The list of things that Athens Academy junior Deion Colzie can’t do athletically is shrinking exponentially with every passing season.
Colzie has already to Notre Dame to play college football following next football season. For the gridiron Spartans Colzie rarely comes off the field as he both plays wide receiver and corner back.
In the spring months Colzie is a key cog in the school’s track team. Colzie holds the school record in the high jump. Friday night, Colzie placed a marker on his importance to the basketball Spartans as he put in a high school scoring high 32 points and a game-winning tip in that helped the Spartans defeat Commerce High School.
His performance on Friday has made Colzie this week’s Oconee Physical Therapy & Sports Rehabilitation/Oconee Enterprise Athlete of the Week.
Going into the 2019-2020 basketball season Colzie knew he’d have more responsibility for the Spartans due to the graduation of Lawrence Jang, Barrett McClanahan and Matthew Marvel who were the leading scorers last season.
“I was a starter then, but I really didn’t have to do too much,” Colzie said. “I knew coming in this year that I was going to have to be a big factor. I had the mentality that I had to be the guy on the team. I felt like in the big moments I had to lead the way.”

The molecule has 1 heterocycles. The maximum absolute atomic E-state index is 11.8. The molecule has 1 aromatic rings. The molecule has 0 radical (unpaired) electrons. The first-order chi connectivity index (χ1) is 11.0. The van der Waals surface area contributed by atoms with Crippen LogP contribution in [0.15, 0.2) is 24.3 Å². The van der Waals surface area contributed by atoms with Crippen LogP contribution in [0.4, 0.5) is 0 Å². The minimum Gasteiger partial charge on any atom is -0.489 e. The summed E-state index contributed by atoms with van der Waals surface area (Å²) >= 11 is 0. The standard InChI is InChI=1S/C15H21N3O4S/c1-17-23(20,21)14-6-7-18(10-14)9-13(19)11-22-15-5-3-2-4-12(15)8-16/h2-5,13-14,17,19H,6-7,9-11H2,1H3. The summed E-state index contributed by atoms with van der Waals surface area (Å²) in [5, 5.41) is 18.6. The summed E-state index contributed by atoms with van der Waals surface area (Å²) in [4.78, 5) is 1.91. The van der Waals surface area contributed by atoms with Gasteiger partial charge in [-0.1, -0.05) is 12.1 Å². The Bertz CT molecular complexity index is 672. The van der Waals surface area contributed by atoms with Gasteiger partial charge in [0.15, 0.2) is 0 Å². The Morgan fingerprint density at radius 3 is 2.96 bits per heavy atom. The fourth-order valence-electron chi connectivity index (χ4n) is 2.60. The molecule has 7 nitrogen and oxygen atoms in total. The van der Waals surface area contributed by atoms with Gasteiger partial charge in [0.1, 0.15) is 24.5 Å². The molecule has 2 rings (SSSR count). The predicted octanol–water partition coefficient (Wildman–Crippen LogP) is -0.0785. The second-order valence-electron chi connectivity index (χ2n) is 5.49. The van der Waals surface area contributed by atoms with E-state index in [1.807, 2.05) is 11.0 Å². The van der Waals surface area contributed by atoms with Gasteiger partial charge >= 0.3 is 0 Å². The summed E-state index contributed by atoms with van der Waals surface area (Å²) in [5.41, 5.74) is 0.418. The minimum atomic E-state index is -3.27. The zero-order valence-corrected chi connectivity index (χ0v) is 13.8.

Football is Colzie’s first love. He picked up the game when he was 4-years-old. Colzie picked up basketball a little later as a fifth grader. Colzie played on the AAU circuits until his freshman year at Athens Academy.
Outside of the two or three months of the basketball season, Colzie admits he doesn’t practice the sport as much as he does for football.
“I love football the most and I’ve been playing it since I was four,” Colzie said. “I picked up the basketball in about the fifth grade. There’s a big difference in what I wanted to do. I feel like I fell in love with football.”
Though Colzie’s basketball days will end at the end of this season, as he plans on enrolling early at Notre Dame in the spring of next year, the high school basketball experience is something Colzie will cherish.
“I will remember the brotherhood and just hanging out with the guys,” Colzie said. “It’s a different group of people than just the football players. I’ve been around the football players a bunch. Some of these guys are strictly basketball. It’s fun having a diverse group of people that I get to talk to and build a friendship with.”